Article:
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Please note that Mommsen uses the AUC chronology (Ab Urbe Condita), i.e. from the founding of the City of Rome. You can use this reference table to have the B.C. dates

THE HISTORY OF OLD ROME

V. The Establishment of the Military Monarchy

From: The History of Rome, by Theodor Mommsen
Translated with the sanction of the author by William Purdie Dickson


The History of Old Rome

Chapter I - Marcus Lepidus and Quintus Sertorius

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Page 40

Yet they might, perhaps, have got over this, and after the manner of oligarchs, when they had no capable candidate, have filled the place with some sort of makeshift, if Pompeius had merely desired the command and had not demanded it at the head of an army. He had already lent a deaf ear to the injunctions of Catulus that he should dismiss the army; it was at least doubtful whether those of the senate would find a better reception, and the consequences of a breach no one could calculate-- the scale of aristocracy might very easily mount up, if the sword of a well-known general were thrown into the opposite scale.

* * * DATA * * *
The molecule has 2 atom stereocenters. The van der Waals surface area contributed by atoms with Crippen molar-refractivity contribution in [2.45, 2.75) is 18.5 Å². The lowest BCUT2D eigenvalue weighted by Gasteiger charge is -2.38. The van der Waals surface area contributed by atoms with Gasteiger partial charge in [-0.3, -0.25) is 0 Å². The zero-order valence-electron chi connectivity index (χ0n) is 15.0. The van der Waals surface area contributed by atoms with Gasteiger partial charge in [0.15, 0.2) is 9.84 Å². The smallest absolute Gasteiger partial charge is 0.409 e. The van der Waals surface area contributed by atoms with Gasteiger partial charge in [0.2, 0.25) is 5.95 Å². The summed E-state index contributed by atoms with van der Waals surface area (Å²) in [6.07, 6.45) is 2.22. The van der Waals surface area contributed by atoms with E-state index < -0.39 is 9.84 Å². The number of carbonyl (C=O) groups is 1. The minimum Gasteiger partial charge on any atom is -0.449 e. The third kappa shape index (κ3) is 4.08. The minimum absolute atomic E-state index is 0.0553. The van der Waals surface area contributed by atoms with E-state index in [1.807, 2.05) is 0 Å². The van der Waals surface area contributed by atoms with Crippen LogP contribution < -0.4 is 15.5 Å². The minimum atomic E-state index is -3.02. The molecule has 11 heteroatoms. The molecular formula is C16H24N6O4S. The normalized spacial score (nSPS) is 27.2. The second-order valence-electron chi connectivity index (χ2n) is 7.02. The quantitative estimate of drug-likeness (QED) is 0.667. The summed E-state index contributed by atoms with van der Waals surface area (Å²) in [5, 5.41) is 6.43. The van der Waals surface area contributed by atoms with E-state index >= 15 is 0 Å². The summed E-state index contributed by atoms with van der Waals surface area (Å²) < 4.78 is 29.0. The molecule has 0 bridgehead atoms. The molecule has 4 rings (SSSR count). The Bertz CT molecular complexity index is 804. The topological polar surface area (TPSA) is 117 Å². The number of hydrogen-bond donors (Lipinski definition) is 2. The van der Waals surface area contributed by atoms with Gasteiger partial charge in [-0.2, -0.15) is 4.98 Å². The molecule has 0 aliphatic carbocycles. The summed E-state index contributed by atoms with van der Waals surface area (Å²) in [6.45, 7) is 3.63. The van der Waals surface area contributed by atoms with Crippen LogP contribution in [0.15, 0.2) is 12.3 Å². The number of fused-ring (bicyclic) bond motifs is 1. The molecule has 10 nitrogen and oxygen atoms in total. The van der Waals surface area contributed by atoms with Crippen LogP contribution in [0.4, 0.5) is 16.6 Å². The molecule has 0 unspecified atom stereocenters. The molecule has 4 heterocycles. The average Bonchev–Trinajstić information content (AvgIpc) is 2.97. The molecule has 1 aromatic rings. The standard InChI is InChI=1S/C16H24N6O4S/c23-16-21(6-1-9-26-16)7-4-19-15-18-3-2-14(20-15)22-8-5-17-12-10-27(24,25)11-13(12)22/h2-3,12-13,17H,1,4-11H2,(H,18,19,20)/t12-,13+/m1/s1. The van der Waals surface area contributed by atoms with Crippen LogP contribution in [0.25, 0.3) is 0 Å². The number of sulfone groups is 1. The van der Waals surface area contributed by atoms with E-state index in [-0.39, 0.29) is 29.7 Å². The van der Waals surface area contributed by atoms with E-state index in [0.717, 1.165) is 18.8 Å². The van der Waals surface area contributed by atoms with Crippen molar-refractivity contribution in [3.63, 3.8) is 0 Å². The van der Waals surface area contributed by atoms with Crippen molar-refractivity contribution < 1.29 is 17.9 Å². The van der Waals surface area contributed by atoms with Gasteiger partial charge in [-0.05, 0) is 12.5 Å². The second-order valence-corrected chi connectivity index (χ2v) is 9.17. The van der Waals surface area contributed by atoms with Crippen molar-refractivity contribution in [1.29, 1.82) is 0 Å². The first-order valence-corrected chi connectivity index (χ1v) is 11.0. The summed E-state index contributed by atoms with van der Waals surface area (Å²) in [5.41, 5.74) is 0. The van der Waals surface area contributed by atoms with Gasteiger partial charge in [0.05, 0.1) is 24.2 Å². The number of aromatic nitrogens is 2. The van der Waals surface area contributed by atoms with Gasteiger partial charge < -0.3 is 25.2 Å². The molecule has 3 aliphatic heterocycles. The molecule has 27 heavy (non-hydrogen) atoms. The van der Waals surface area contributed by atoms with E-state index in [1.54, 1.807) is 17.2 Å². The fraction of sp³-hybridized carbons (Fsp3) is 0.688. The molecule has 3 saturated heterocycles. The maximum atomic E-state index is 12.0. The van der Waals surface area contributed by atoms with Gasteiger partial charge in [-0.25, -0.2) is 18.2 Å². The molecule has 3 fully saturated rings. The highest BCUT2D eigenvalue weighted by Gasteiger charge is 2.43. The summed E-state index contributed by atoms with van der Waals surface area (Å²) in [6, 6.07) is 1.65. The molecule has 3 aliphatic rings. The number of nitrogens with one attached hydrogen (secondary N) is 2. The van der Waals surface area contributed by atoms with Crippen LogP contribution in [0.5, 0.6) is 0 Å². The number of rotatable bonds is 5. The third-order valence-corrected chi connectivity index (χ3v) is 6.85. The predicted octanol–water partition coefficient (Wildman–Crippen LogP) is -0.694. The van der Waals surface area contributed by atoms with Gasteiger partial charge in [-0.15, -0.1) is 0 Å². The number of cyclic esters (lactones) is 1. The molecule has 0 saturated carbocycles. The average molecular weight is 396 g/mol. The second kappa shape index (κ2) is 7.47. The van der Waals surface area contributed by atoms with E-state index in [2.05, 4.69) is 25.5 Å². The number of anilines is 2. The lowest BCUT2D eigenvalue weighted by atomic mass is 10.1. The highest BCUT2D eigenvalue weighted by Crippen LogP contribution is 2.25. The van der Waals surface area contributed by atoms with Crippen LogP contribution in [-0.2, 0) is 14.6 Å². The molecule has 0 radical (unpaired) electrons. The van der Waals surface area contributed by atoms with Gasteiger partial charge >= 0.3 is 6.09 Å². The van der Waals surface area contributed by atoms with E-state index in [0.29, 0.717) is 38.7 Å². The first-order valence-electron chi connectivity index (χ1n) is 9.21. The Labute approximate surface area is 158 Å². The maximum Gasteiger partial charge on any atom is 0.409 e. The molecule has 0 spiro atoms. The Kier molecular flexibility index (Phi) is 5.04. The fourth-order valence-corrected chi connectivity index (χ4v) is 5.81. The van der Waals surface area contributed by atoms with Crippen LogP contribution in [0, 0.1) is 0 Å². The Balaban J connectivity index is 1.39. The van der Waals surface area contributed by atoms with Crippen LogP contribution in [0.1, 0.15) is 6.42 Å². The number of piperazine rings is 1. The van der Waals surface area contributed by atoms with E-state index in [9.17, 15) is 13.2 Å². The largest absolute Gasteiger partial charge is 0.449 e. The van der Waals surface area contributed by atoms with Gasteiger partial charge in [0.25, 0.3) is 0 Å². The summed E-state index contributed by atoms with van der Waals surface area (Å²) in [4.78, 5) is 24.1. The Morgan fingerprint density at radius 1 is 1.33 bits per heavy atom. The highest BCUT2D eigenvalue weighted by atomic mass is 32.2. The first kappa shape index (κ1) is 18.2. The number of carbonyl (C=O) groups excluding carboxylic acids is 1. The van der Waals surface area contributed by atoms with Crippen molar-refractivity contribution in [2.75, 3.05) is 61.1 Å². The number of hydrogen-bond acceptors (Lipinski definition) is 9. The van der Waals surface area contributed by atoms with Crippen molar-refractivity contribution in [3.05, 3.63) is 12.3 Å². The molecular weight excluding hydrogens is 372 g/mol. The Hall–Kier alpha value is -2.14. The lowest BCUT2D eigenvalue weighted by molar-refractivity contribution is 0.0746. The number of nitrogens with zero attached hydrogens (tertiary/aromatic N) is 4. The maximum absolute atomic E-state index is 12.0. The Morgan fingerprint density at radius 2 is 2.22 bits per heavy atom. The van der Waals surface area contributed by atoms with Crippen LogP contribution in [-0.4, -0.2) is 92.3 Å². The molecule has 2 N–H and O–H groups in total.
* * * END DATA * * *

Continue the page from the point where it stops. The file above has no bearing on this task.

So the majority resolved on concession. Not from the people, which constitutionally ought to have been consulted in a case where a private man was to be invested with the supreme magisterial power, but from the senate, Pompeius received proconsular authority and the chief command in Hither Spain; and, forty days after he had received it, crossed the Alps in the summer of 677.

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Reference address : https://www.ellopos.net/elpenor/rome/5-01-lepidus-sertorius.asp?pg=40